In a previous life, I heard Jimmy Buffett sing this song and vowed one day that I would see Cuba …
… Ceilin' fan it stirs the air
Cigar smoke does swirl
The fragrance on the pillowcase
And he thinks about the girl
Spillin' wine and sharin' good times
She sure could make him smile
He pays her well but what the hell
He'll be movin' in a little while
Boy he's just dreamin'
His life away
During a visit to that same island, Mariel Hemingway granddaughter to the famed writer Ernest, is reported to have said: "Cuba has three icons – Che, Fidel and my grandfather."
Was she right? I'm not sure, but those three icons dominate the island – one is aware of their presence all the time – but Cuba is so much more than just history and sanctions…
I am officially exhilarated, but also tired from the trip … I shouldn’t be surprised as the getting there was a mission in itself. I guess it would have been easier in Hemingway's days.
After special and lengthy dispensation from the US Government, a colleague and myself were visiting Cuba on a brief work assignment, to conduct some market research. We were travelling out of his home base in Florida.
We arrive at the airport at 3am, but take 5 hours to process through customs and get out of the USA on the plane to Havana. The check-in queue funnelled into one person checking our paperwork to see that we were authorised to travel. After that, weigh our luggage and pay $4 per kg for anything over 20 kgs. Then a dude x-rays your luggage – give him a good tip and you move faster. Finally you are at the actual check-in desk … normal process with normal check-in clerk. Then, because our small group was early in the queue, we had to wait 3 hours until the boarding gate opened at 6 am.
Immediately prior to boarding, our passports and boarding passes are checked again, x-ray the carry-on luggage again. And then sit in the stiff seats lounge until the plane leaves at 8:00 am. All this, because of one person from immigration checking the documents – great system … let's not make it too easy, otherwise too many folks will want to visit Cuba!
Flying down over the Florida Keys … beautiful spots of green, sand and clear blue/green water. Then we’re over Cuba. Viet Nam to me was always about pristine natural beauty, and Florida was still unspoilt in the 1920's.
But Cuba … absolutely drop-dead gorgeous! The land is rich dark brown topsoil, not like the sand of Florida. I remind myself to stop making comparisons.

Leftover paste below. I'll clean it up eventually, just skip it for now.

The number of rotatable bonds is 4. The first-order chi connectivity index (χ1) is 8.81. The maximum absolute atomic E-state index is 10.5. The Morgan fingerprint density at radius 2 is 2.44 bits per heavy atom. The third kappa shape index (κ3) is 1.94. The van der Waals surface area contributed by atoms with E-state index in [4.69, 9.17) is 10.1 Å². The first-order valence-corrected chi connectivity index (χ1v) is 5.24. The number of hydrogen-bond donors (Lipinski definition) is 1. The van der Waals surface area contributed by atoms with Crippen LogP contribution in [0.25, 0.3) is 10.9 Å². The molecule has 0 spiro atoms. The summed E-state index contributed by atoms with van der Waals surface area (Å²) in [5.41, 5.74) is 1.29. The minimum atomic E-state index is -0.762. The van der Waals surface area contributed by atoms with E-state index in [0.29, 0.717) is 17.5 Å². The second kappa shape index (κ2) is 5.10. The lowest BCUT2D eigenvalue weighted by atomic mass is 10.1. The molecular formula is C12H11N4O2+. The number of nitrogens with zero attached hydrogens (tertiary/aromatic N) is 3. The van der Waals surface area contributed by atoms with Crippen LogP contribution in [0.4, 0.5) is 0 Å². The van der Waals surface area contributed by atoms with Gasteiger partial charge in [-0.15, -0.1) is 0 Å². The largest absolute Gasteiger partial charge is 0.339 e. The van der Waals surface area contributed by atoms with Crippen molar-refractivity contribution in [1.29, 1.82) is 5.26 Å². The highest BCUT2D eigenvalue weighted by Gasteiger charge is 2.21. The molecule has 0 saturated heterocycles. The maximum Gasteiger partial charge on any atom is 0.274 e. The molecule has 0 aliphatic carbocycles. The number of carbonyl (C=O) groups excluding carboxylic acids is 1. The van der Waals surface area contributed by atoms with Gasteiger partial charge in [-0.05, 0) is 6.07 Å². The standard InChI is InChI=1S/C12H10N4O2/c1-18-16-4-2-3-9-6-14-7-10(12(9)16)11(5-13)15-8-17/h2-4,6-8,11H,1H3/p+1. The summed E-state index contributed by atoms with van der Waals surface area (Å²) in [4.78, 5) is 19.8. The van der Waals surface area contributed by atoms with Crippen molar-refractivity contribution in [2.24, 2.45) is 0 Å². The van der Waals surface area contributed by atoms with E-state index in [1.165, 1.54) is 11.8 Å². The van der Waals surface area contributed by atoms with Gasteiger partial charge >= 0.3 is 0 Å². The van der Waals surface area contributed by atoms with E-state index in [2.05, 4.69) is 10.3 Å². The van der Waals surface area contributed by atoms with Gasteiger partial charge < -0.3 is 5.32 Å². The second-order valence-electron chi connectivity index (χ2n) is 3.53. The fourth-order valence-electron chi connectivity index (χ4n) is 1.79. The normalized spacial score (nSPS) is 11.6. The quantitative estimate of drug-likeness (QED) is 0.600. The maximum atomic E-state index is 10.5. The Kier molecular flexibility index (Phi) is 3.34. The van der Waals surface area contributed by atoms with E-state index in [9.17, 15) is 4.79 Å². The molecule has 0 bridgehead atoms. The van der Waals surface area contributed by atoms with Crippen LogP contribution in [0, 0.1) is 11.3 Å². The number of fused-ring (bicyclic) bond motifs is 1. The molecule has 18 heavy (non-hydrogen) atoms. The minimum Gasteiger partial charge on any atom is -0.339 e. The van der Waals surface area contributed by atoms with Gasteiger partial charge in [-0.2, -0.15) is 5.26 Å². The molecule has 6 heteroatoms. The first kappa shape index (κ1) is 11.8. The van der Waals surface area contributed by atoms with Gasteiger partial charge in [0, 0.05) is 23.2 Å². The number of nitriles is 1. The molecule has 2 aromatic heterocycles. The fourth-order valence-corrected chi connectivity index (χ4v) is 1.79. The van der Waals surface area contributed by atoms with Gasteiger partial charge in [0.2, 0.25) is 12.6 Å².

And the coast line is dotted here and there with human communities, not villages, not cities, not condos … just the odd small communities with miles and miles of pure white sand beaches between them. This was Hemingway's Cuba – at last, scenes from Old Man and The Sea spring to mind.
We get closer to the ground of palm tree heaven. Then we're on the ground, disembark down the stairs from the single class Boeing 777 no-name brand charter job. On the one side is parked a Russian Tupolov of a Ukrainian airline, on the other side is an Ilyushin of the local airline, Cubana … neither of which I'd fly far without a parachute.
In the terminal now to be faced with a long line of people. About 7 immigration booths, checking closely the Cuban/American exiles coming back to visit their relatives … but letting us 7 white skinned gringos through with no problem, no hassle and a welcoming, "Welcome to Cuba" smile.
Another big wait – about 1½ hours to get the luggage. Couldn't see the airside, where they're unloading onto the conveyor belts, but have to guess they just didn't have more than one baggage cart, or were maybe x-raying each piece of luggage individually and thoroughly. In the baggage reclaim area, just two conveyor delivery carousels. I guess time doesn't mean too much here. Cuban guys spending a lot of time pulling off bags of folks still back in the immigration queue. So had to watch the conveyors for your bag and the same time you are checking the floor for it! Once we got the bags, put them on a trolley and went outside, where we immediately meet the tour guide and van driver. Nice new 9 seat Ford van.
Driving into the city, we see old buildings – like Viet Nam and particularly Hanoi, all with a desperate need for paint. But no, and I mean no trash. These poor people keep their streets and yards clean!
We tell the tour guide the purpose of our visit … we want to see where people shop. She said no problem, but spent the time until we got to the hotel pointing out the statues of old, dead heroes like Che; the University of Havana, which although big, still needs paint; the community park where everyone goes to buy ice cream; then through the tree lined streets of Havana until we hit the road along the Malecón, the sea wall holding back Havana Bay. Moderate to low traffic on the streets … lots of well kept 1940/50's American cars, a few bikes, fewer motor bikes and lots of new small Asian cars. The pedestrian traffic was heavy in the city but dwindled to nothing along the sea wall, with a few young couples hanging out, sitting along the wall. The tour guide told s that this is where the young people come of an evening to socialise and chill. I can visualise the scene, the sun setting over the water, the music playing and young women and guys getting to know one another – takes me back to my youth! Biggest surprise: NO LITTER, NO TRASH. I mean not only were the streets clean, the people appeared to be reasonably well dressed.